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Will Chris Christie be the next Attorney General?

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Will Chris Christie be the next Attorney General

Former New Jersey Governor Chris Christie has had his share of controversies throughout his political career. Now, he’s rumored to be a top choice of President Trump to replace Jeff Sessions as Attorney General.

The moderate Republican ran for president in 2016 before dropping out and endorsing then-candidate Donald Trump. It was viewed by many as political hedging that would help him get a cabinet position, but BridgeGate made it hard for the President to give Christie anything other than a temporary position on his White House transition team.

Apparently, enough time has gone by for his name to resurface for a role that suits his experiences.

Christie’s claim to fame has been being appointed U.S Attorney by President Bush shortly before the 9/11 terrorist attacks. He built a strong resume in law enforcement circles and drew enough attention to become a Republican governor in deep blue New Jersey.

He used this claim to fame on the campaign trail.

“I was appointed United States attorney on September 10, 2001. And I spent the next seven years of my career fighting terrorism and putting terrorists in jail.”

Guns and Crime

Newt Gingrich calls for release of information regarding Imran Awan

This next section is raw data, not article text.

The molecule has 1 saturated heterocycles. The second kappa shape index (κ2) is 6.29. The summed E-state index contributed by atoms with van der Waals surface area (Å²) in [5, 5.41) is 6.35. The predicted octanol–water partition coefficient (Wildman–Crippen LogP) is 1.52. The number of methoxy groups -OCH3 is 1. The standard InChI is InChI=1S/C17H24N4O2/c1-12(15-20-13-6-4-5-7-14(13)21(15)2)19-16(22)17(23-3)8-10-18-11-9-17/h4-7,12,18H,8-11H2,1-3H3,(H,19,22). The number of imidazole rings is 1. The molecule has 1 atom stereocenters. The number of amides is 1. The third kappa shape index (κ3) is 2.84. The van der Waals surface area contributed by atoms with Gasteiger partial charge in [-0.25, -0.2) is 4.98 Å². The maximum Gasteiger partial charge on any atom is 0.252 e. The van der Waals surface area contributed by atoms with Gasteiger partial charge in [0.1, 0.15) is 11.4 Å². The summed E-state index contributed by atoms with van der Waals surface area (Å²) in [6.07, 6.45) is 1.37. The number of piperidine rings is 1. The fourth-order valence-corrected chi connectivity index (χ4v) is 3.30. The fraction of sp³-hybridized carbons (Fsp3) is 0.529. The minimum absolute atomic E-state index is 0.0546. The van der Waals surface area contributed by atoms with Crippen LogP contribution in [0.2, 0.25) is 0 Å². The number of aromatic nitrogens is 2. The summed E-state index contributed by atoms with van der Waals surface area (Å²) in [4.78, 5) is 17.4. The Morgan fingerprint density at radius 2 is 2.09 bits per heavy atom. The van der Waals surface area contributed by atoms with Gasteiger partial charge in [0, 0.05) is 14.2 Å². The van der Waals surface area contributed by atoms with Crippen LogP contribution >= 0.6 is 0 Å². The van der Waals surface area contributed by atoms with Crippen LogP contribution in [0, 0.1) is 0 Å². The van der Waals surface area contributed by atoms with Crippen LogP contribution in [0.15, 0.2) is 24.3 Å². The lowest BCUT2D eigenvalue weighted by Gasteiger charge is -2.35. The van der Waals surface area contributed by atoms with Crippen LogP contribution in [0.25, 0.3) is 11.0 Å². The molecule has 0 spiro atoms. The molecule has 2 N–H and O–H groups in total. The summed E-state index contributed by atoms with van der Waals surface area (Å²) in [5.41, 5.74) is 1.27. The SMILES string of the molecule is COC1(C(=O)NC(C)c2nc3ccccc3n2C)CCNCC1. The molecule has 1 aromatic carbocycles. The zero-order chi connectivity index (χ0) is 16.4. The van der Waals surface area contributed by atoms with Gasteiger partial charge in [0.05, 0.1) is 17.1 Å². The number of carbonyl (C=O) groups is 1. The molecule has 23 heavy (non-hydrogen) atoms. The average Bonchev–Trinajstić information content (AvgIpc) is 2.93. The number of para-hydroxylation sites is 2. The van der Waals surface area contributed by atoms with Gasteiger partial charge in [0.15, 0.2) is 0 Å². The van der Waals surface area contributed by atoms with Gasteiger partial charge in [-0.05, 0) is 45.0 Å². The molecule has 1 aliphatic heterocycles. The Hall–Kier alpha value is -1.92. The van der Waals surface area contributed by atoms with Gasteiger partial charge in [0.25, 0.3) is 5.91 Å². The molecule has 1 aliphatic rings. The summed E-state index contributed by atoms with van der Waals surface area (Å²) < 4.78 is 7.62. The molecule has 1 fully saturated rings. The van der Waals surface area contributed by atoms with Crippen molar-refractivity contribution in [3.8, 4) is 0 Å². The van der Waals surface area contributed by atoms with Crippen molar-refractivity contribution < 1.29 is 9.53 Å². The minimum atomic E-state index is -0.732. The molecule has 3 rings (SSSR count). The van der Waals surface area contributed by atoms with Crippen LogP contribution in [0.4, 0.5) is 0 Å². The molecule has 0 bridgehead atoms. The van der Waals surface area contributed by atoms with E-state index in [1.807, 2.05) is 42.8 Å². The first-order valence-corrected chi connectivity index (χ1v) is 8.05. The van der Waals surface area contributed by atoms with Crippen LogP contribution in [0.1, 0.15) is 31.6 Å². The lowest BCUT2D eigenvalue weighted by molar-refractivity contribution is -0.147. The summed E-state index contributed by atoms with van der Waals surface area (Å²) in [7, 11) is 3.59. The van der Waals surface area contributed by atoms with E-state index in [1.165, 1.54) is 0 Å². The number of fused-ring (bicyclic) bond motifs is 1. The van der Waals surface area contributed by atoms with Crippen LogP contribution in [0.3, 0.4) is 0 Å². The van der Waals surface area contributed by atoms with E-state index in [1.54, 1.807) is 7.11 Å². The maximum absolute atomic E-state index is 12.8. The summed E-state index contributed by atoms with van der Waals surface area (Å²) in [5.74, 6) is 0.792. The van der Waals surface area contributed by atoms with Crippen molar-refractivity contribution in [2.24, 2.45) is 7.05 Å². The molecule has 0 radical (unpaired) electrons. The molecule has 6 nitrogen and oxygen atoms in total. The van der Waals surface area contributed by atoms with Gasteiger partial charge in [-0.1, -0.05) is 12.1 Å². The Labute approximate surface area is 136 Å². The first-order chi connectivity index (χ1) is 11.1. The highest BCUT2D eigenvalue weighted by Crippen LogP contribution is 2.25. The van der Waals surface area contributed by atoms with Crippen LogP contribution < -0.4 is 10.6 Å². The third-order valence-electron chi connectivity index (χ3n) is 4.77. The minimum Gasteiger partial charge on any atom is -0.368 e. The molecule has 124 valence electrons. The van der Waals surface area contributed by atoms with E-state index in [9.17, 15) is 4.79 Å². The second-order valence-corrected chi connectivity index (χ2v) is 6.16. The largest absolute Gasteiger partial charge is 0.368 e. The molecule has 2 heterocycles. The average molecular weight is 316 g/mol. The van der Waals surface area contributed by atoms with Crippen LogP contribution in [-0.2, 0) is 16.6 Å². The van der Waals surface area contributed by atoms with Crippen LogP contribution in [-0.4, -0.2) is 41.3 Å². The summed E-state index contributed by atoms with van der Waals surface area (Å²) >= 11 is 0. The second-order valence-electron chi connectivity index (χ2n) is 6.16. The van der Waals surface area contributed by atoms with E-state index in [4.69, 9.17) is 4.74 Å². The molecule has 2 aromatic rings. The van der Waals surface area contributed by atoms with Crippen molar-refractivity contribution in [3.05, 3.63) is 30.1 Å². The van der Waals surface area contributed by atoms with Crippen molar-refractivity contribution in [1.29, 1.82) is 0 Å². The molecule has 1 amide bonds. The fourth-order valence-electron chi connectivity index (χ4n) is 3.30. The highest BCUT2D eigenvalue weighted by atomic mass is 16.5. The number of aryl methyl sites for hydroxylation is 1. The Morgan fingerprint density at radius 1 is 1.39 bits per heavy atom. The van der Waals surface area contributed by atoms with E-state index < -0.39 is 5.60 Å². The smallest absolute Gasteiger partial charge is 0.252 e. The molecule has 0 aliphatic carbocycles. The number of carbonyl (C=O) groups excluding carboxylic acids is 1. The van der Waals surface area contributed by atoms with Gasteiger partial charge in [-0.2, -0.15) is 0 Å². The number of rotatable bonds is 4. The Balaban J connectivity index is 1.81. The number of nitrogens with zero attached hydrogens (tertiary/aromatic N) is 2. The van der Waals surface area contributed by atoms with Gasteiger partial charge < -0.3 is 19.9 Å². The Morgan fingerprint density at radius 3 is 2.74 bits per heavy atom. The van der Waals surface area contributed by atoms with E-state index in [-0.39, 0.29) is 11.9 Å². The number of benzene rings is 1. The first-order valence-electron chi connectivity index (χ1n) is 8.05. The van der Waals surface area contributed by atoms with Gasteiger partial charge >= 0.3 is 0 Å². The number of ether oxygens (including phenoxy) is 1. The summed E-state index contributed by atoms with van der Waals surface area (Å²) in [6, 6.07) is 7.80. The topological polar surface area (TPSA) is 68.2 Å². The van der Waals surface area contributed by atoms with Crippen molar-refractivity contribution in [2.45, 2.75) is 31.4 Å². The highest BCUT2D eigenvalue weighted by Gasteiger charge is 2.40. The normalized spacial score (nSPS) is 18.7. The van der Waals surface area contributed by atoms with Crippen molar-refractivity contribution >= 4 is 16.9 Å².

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Newt Gingrich calls for release of information regarding Imran Awan

Former Speaker of the House Newt Gingrich called on the House of Representatives Inspector General Mike Ptasienski to release information regarding Imran Awan, the former employee for Debbie Wasserman Schultz who participated in illegal activities while working IT for the Representative.

He isn’t trying to nail Awan, who made a plea deal, Schultz, or anyone else in Congress. The reason he wants the documents released is to demonstrate that the investigation by the FBI was completely insufficient. He said they interviewed 40 people. That number, to Gingrich, is very low considering the scope of the charges against Awan and his associated over a 13-year period.

“Conducting investigative interviews in this manner suggests that the FBI investigators merely wanted to be able to say that they contacted witnesses and raises significant questions as to whether these interviews were actually conducted in good faith,” Gingrich wrote on Facebook.

I’m not a lawyer or law enforcement officer, but everything listed in Gingrich’s post makes me believe he is correct.

“The sheer scale and size of the alleged criminal activity, the potential damage it could have caused, and the continual threats it potentially poses for the United States, raises significant questions that every American deserves to have answered.”

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Tim Cook’s quote on technology sounds true, except that it’s a total lie

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Tim Cook's quote on technology sounds true, except that it's a total lie

With a cursory read, one might hear what Tim Cook recently said and think that it’s a reasonable explanation for the “evils” of the world that stem from technology intended for good. In reality, it’s complete garbage.

There is no technology that can be used for evil purposes today that left the creators baffled when their works were turned into tools for evil. None. From the easiest examples like nuclear fission and fusion being turned into weapons technology to the more commonplace evils such as privacy bending to the will of those behind smart devices, all major technologies are understood for their basic uses. That’s not to say that every use can be anticipated, but nothing gets created without the understanding of its potential evil uses.